Age of Empyre – by Michael J. Sullivan

The final entry in the Legends of the First Empire comes in at #9 after concluding a fantastic six-book story with some twists I didn’t see coming.

A DOOR OPENS. AN ARMY OF DRAGONS ADVANCES. AND THE FATE OF THE LIVING RESTS WITH THE DEAD.

After obtaining the secret to creating dragons, the leader of the Fhrey has turned the tide of war once more—but gaining the advantage has come at a terrible price. While Imaly plots to overthrow the fane for transgressions against his people, a mystic and a Keeper are the only hope for the Rhunes. Time is short, and the future of both races hangs in the balance. In this exciting conclusion to the Legends of the First Empire series, the Great War finally comes to a climactic end, and with it dawns a new era—The Age of Empyre.

8

Peace Talks – by Jim Butcher

The Dresden Drought ends in a big way! Peace Talks features a return to the same world we readers have loved for 15 books. Yes, Harry Dresden’s back—plus a mystery, a battle, and a world to save.

When the Supernatural nations of the world meet up to negotiate an end to ongoing hostilities, Harry Dresden, Chicago’s only professional wizard, joins the White Council’s security team to make sure the talks stay civil. But can he succeed, when dark political manipulations threaten the very existence of Chicago–and all he holds dear?

7

Network Effect – by Martha Wells

The first full-length Murderbot novel delivers on the level of sarcasm and awkwardness I’ve come to love, while existing for twice the usual duration.

You know that feeling when you’re at work, and you’ve had enough of people, and then the boss walks in with yet another job that needs to be done right this second or the world will end, but all you want to do is go home and binge your favorite shows? And you’re a sentient murder machine programmed for destruction? Congratulations, you’re Murderbot.

6

The God Game – by Danny Tobey

Probably the most addictive thriller I’ve read in some time, I read the God Game in two days, and enjoyed every second of it.

You are invited!
Come inside and play with G.O.D.
Bring your friends!
It’s fun!
But remember the rules. Win and ALL YOUR DREAMS COME TRUE.™ Lose, you die!

With those words, Charlie and his friends enter the G.O.D. Game, a video game run by underground hackers and controlled by a mysterious AI that believes it’s God. Through their phone-screens and high-tech glasses, the teens’ realities blur with a virtual world of creeping vines, smoldering torches, runes, glyphs, gods, and mythical creatures. When they accomplish a mission, the game rewards them with expensive tech, revenge on high-school tormentors, and cash flowing from ATMs. Slaying a hydra and drawing a bloody pentagram as payment to a Greek god seem harmless at first. Fun even.

But then the threatening messages start. Worship me. Obey me. Complete a mission, however cruel, or the game reveals their secrets and crushes their dreams. Tasks that seemed harmless at first take on deadly consequences. Mysterious packages show up at their homes. Shadowy figures start following them, appearing around corners, attacking them in parking garages. Who else is playing this game, and how far will they go to win?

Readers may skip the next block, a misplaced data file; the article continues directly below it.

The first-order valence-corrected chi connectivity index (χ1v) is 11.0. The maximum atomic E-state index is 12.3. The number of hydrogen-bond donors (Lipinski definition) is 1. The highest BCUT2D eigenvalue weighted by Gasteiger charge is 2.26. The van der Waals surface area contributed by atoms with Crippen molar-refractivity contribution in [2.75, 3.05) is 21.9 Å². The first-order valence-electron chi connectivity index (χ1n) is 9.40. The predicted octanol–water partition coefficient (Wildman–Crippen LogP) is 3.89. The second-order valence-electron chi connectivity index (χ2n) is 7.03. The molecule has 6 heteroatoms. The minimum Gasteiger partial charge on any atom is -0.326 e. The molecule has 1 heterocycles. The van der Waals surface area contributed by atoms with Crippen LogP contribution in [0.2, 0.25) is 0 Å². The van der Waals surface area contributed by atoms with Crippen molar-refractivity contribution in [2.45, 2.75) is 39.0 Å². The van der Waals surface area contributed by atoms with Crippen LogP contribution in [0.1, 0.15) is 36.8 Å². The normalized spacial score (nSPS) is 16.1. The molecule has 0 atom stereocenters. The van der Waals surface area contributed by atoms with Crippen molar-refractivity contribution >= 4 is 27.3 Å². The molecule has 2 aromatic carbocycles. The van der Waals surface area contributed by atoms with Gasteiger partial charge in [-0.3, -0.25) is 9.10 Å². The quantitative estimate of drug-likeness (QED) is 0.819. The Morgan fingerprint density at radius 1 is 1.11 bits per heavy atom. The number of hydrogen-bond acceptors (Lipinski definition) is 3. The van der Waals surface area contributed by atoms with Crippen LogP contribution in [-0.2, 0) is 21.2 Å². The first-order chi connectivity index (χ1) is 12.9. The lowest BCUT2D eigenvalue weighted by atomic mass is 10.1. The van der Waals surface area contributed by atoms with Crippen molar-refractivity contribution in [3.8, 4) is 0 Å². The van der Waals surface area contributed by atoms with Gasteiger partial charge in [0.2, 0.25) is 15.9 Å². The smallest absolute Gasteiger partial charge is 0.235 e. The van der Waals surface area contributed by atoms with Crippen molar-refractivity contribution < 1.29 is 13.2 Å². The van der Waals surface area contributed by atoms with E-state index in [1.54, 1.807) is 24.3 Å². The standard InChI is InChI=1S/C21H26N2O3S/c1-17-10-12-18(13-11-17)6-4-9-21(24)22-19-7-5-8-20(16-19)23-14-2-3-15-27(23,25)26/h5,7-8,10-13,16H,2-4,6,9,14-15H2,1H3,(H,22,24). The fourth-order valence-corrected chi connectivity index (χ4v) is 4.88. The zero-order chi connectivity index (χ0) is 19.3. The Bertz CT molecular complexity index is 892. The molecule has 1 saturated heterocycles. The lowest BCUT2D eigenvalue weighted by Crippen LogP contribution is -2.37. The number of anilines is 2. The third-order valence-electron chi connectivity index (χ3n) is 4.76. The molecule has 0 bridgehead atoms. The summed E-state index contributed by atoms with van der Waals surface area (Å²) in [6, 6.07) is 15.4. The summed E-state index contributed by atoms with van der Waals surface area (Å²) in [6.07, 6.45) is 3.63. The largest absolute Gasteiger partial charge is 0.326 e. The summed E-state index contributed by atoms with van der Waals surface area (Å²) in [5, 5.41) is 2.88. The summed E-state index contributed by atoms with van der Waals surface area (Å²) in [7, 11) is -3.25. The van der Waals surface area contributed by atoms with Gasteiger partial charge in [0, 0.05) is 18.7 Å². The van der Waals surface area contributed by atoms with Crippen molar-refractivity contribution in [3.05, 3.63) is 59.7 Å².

5

The Fugitive and the Vanishing Man – by Rod Duncan

Hailing from all the way back in January, I’d actually forgotten that this came out THIS YEAR. The conclusion to the Map of Unknown Things rounds out the Top 5, with a literal bang.

Ladies and gentlemen, for the very final time, Elizabeth and Edwin Barnabus will perform the grand illusion of the Vanishing Man.

Elizabeth Barnabus is a mutineer and a murderer. So they say. The noose awaits in Liverpool as punishment for her crimes. But they’ll have to catch her first.

Disguised as a labourer, Elizabeth flees west across America, following a rumour of her long-lost family. Crossing the border into the wilds of the Oregon Territory, she discovers a mustering army, a king who believes he is destined to conquer the world, and a weapon so powerful that it could bring the age of reason crashing down.

In a land where politics and prophecy are one and the same, the fate of the Gas-Lit Empire may come to rest on the perfect execution of a conjuring trick…

4

Ravencaller – by David Dalglish

The second book in the Keepers trilogy introduces ravencallers, a whole lot of monsters, and even more drama. With the final book out in 2021, if you haven’t tried David Dalglish yet, when’s a better time?

When ancient magic suddenly returns to his land, a warrior priest must protect his world from monsters that were once only legend in the second book of USA Today bestseller David Dalglish’s epic fantasy trilogy.

Magical creatures are attacking the capital city, seeking to retake what was once theirs, and no one is safe. Ancient cultists have cursed the highest members of the Church, turning them into twisted abominations. The only hope for a cure lies with Adria Eveson. To learn the cure, she must befriend an imprisoned cultist, and guard her heart against his seductive promises and twisted logic.
The fate of all races, human and magical, rests in her hands, and in the choices she makes. Should she choose wrong, only one person stands in her way: her brother, the Soulkeeper Devin Eveson.

Honorable Mentions

The Kraken’s Tooth – by Anthony Ryan, The Black Song – by Anthony Ryan, The Constant Rabbit – by Jasper Fforde, Every Sky a Grave – by Jay Posey, The Seventh Perfection – by Daniel Polansky, When Jackals Storm the Walls – by Bradley P. Beaulieu.

3

Forged – by Benedict Jacka

One of my more recent reads, the penultimate (I love that word) in the Alex Verus series delivers exactly where Fallen left off. A darker, more powerful Alex surprises and shocks, while maintaining the status of greatest British action hero since Daniel Craig.

To protect his friends, Mage Alex Verus has had to change–and embrace his dark side. But the life mage Anne has changed too, and made a bond with a dangerous power. She’s going after everyone she’s got a grudge against–and it’s a long list.